Today we talk about State Of The Life: The Past Within, a book by Tmbrr(Sì)i published with our publishing house Europe Books.
Europe Books had the pleasure of interviewing the author, Tmbrr(Sì)i, to get to know her better, the crucial themes of her book of poetry State Of The Life: The Past Within, as well as how she defines her writing style.
Below you can find our interview. Take a seat and enjoy your reading!!!
- What are the crucial themes of this book of poetry?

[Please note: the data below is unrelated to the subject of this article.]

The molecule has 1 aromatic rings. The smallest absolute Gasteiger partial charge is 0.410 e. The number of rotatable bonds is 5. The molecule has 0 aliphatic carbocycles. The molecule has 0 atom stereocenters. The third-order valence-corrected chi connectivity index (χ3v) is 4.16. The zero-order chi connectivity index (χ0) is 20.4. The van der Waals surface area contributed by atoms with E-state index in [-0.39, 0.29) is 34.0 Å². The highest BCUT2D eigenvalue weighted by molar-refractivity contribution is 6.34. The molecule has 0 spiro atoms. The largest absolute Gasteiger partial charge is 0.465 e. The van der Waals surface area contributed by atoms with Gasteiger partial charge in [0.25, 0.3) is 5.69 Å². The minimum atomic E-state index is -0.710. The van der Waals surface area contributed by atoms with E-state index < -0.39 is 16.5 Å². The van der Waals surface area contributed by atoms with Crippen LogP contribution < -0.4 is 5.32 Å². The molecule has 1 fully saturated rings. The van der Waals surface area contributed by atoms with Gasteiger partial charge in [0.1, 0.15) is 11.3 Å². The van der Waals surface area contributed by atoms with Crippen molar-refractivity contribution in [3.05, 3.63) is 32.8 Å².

This is a question the response to which I am going to have to admit no knowledge. And that, unfortunately, also goes for writing style. It is understood that some anthologies are grouped according to theme. Some poets actually write that way; thematically. When I am in the grip of that which forces the experience of life out through my fingers, I do not think. I do not wonder what theme has been covered or what is next. To say what themes are crucial implies that some of what has been written is otherwise. This cannot be true. When writing “The judge of our misdeeds is one”, the exercise of squeezing feeling into words was as serious an endeavour as it was when writing about the season in which the loved one is missed. Even a piece such as “If I were a tree” or “Pussy Cat” may seem playful on the surface, but they request attention to be drawn to issues such as the felling of trees and its consequences as well as the need not to paint populations with one brush. Granted, a single poem can be about one thing. A single line can hold an idea that is found elsewhere. But poetry has been said to hold different significance for individuals. Happiness for instance, is there, even when a dream lost or hoped for. Some will see it, others will not. There is really no such thing as every interpretation being correct because some are too extreme to make sense within the context of the piece(s) in question. Yet it does not nullify the power of readers to identify for themselves what jumps out at them, what stays with them after a reading, which parts speak to them loudest. Each word should be there – beam, cornerstone or vent. Each idea renders every poem a whole, making them all crucial, which is unacceptable academically, but thankfully this is not understood to be an academic exercise. All I know is that I write those parts of life which I have the capacity or too little strength not to represent on the page.